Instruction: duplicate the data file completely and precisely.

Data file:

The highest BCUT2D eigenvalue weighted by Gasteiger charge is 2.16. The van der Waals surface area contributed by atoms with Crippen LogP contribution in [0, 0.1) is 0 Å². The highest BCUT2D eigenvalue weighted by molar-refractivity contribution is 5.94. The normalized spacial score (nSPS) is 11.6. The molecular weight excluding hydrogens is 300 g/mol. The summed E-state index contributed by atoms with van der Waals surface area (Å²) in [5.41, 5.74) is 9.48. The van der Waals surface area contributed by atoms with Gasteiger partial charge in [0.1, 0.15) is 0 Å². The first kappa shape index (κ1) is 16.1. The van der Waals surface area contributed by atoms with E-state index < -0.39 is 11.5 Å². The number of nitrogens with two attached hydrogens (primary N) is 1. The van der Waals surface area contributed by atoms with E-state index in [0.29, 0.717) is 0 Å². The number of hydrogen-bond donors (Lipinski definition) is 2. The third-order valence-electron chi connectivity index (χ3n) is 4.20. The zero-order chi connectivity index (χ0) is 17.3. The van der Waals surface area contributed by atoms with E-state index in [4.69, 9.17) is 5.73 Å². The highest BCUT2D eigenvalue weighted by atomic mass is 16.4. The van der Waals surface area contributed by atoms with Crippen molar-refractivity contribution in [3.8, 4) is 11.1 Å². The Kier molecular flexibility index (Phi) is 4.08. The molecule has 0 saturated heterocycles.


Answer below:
The highest BCUT2D eigenvalue weighted by Gasteiger charge is 2.16. The van der Waals surface area contributed by atoms with Crippen LogP contribution in [0, 0.1) is 0 Å². The highest BCUT2D eigenvalue weighted by molar-refractivity contribution is 5.94. The normalized spacial score (nSPS) is 11.6. The molecular weight excluding hydrogens is 300 g/mol. The summed E-state index contributed by atoms with van der Waals surface area (Å²) in [5.41, 5.74) is 9.48. The van der Waals surface area contributed by atoms with Gasteiger partial charge in [0.1, 0.15) is 0 Å². The first kappa shape index (κ1) is 16.1. The van der Waals surface area contributed by atoms with E-state index < -0.39 is 11.5 Å². The number of nitrogens with two attached hydrogens (primary N) is 1. The van der Waals surface area contributed by atoms with E-state index in [0.29, 0.717) is 0 Å². The number of hydrogen-bond donors (Lipinski definition) is 2. The third-order valence-electron chi connectivity index (χ3n) is 4.20. The zero-order chi connectivity index (χ0) is 17.3. The van der Waals surface area contributed by atoms with E-state index in [4.69, 9.17) is 5.73 Å². The highest BCUT2D eigenvalue weighted by atomic mass is 16.4. The van der Waals surface area contributed by atoms with Crippen molar-refractivity contribution in [3.8, 4) is 11.1 Å². The Kier molecular flexibility index (Phi) is 4.08. The molecule has 0 saturated heterocycles.